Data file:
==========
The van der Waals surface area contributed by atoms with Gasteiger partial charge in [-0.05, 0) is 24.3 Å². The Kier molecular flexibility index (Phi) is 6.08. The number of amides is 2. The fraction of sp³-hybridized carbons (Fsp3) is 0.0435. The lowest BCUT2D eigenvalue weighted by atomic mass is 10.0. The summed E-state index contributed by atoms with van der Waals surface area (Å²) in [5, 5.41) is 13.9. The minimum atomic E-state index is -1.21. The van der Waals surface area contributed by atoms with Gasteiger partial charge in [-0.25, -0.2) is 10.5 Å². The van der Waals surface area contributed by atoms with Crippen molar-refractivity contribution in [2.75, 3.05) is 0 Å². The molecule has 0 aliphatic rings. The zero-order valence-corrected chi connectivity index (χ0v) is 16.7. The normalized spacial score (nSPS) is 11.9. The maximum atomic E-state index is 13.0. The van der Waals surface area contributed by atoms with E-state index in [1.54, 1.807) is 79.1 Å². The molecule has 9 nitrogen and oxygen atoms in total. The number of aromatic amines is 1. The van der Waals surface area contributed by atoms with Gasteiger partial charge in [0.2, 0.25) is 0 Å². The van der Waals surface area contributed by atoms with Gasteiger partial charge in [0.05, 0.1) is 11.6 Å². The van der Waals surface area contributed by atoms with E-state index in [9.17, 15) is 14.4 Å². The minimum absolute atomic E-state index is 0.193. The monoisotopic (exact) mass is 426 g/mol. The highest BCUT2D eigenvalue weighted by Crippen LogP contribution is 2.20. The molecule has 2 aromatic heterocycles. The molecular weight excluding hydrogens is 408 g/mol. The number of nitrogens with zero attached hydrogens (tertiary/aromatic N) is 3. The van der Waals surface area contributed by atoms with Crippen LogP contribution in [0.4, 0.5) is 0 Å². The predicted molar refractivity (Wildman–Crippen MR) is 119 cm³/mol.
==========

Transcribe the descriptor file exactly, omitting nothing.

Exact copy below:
The van der Waals surface area contributed by atoms with Gasteiger partial charge in [-0.05, 0) is 24.3 Å². The Kier molecular flexibility index (Phi) is 6.08. The number of amides is 2. The fraction of sp³-hybridized carbons (Fsp3) is 0.0435. The lowest BCUT2D eigenvalue weighted by atomic mass is 10.0. The summed E-state index contributed by atoms with van der Waals surface area (Å²) in [5, 5.41) is 13.9. The minimum atomic E-state index is -1.21. The van der Waals surface area contributed by atoms with Gasteiger partial charge in [-0.25, -0.2) is 10.5 Å². The van der Waals surface area contributed by atoms with Crippen molar-refractivity contribution in [2.75, 3.05) is 0 Å². The molecule has 0 aliphatic rings. The zero-order valence-corrected chi connectivity index (χ0v) is 16.7. The normalized spacial score (nSPS) is 11.9. The maximum atomic E-state index is 13.0. The van der Waals surface area contributed by atoms with E-state index in [1.54, 1.807) is 79.1 Å². The molecule has 9 nitrogen and oxygen atoms in total. The number of aromatic amines is 1. The van der Waals surface area contributed by atoms with Gasteiger partial charge in [0.2, 0.25) is 0 Å². The van der Waals surface area contributed by atoms with Gasteiger partial charge in [0.05, 0.1) is 11.6 Å². The van der Waals surface area contributed by atoms with E-state index in [9.17, 15) is 14.4 Å². The minimum absolute atomic E-state index is 0.193. The monoisotopic (exact) mass is 426 g/mol. The highest BCUT2D eigenvalue weighted by Crippen LogP contribution is 2.20. The molecule has 2 aromatic heterocycles. The molecular weight excluding hydrogens is 408 g/mol. The number of nitrogens with zero attached hydrogens (tertiary/aromatic N) is 3. The van der Waals surface area contributed by atoms with Crippen LogP contribution in [0.4, 0.5) is 0 Å². The predicted molar refractivity (Wildman–Crippen MR) is 119 cm³/mol.